Police militia

The South Australian Advertiser (Adelaide, SA : 1858 – 1889) Saturday 11 January 1868

[From our Melbourne Correspondent.]

January 8, 1868.

Our feelings of loyalty no sooner cease to boil over in presence of a Prince of the blood than a new excitement presents itself in the shape of a general election. The nominations for the first of the three batches into which the constituencies are divided some off at the end of this week, and all is bustle and agitation amongst the parties who interest themselves in election matters. The long truce, however, has been so complete that politicians are only waking up in barely sufficient time to adjust themselves for the fight. This first batch comprises mostly agricultural districts, and then Is very little change expected in them. The Chief Secretary issued his address to his constituents first, but the Chief Minister, the Attorney-General, without addressing himself to his constituents at Brighton (his election only occurs in the third batch), was announced to give the key-note to his followers throughout the country, at a monster meeting in Melbourne, on Thursday evening, in which, we were told, he would state the “issue” to be put to the country.

The meeting came off, and a couple of thousand people were probably present. It was ‘found impossible, however, to secure, a hearing for either the Attorney-General or any other speakers, and they accordingly addressed themselves principally to the reporters, who have no doubt pretty accurately represented them, although one-half of what appears in print could not be heard five yards from the platform. This meeting constitutes a remarkable episode in our political history, not only because it was called ‘for the purpose of affording the leading Minister an opportunity of mounting the stump, but as indicating the sort of tyranny which appears to be associated with ultra democracy. For the first time in Victoria, the speakers had provided themselves with a strong police force for the purpose of ejecting dissentients.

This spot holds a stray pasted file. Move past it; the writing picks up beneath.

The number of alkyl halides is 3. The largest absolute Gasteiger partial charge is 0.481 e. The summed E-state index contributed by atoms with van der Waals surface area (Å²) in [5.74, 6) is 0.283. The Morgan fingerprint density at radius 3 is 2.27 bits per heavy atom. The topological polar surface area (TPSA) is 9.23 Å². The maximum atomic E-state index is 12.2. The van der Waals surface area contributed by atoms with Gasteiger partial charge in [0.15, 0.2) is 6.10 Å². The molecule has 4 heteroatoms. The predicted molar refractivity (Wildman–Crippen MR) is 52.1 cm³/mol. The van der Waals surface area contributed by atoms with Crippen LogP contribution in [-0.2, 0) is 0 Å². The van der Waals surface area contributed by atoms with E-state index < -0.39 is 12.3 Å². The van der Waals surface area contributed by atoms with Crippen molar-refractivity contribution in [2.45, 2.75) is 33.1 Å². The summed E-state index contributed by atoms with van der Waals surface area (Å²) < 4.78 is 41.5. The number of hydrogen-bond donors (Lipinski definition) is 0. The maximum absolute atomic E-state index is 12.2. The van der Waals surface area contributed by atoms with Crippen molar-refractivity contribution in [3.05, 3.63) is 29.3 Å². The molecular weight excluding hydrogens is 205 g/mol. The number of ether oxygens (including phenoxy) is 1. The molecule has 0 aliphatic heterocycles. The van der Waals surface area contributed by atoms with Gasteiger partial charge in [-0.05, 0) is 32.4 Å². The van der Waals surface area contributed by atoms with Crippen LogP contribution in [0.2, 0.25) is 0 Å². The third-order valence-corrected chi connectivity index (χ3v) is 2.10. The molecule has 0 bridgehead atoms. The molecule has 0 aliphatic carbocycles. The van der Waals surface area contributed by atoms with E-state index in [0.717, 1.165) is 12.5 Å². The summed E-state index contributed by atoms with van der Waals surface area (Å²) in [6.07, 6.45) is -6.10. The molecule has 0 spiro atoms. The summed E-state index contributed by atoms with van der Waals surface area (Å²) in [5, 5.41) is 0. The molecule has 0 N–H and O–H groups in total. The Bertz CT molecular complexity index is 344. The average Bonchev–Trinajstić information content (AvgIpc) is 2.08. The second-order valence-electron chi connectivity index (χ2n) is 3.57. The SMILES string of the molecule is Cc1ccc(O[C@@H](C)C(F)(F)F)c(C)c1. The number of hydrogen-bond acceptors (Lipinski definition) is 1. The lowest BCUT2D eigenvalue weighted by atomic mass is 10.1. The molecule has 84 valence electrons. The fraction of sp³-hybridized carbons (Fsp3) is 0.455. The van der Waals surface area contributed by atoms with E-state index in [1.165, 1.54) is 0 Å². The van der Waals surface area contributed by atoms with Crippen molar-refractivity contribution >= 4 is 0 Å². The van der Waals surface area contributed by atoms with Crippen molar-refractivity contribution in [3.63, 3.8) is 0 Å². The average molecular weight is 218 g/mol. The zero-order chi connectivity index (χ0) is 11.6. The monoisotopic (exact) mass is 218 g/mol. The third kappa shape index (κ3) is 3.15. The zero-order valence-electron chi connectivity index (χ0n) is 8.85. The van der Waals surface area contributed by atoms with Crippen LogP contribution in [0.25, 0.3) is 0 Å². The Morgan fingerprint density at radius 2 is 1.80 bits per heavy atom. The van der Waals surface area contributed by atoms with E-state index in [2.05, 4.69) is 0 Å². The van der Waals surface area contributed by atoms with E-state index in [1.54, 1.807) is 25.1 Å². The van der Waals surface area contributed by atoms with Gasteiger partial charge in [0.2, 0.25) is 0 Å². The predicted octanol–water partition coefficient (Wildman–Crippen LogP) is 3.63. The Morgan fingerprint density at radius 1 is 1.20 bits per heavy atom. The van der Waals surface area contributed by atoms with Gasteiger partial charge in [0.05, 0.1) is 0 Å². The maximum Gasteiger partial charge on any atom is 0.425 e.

At the last general election the meetings of the Opposition were systematically rushed by violent mobs, under the leadership of a man named Brodie, who was rewarded by a Government appointment, in which office he died the other day of delirium, tremens; but the sovereign people cannot tolerate this sort of irreverent treatment of the idols they have set up, and accordingly an Inspector of Police was stationed at the back of the chair, and as obnoxious individuals were pointed out from time to time by the friends of Ministers on the platform, the police walked in and captured them.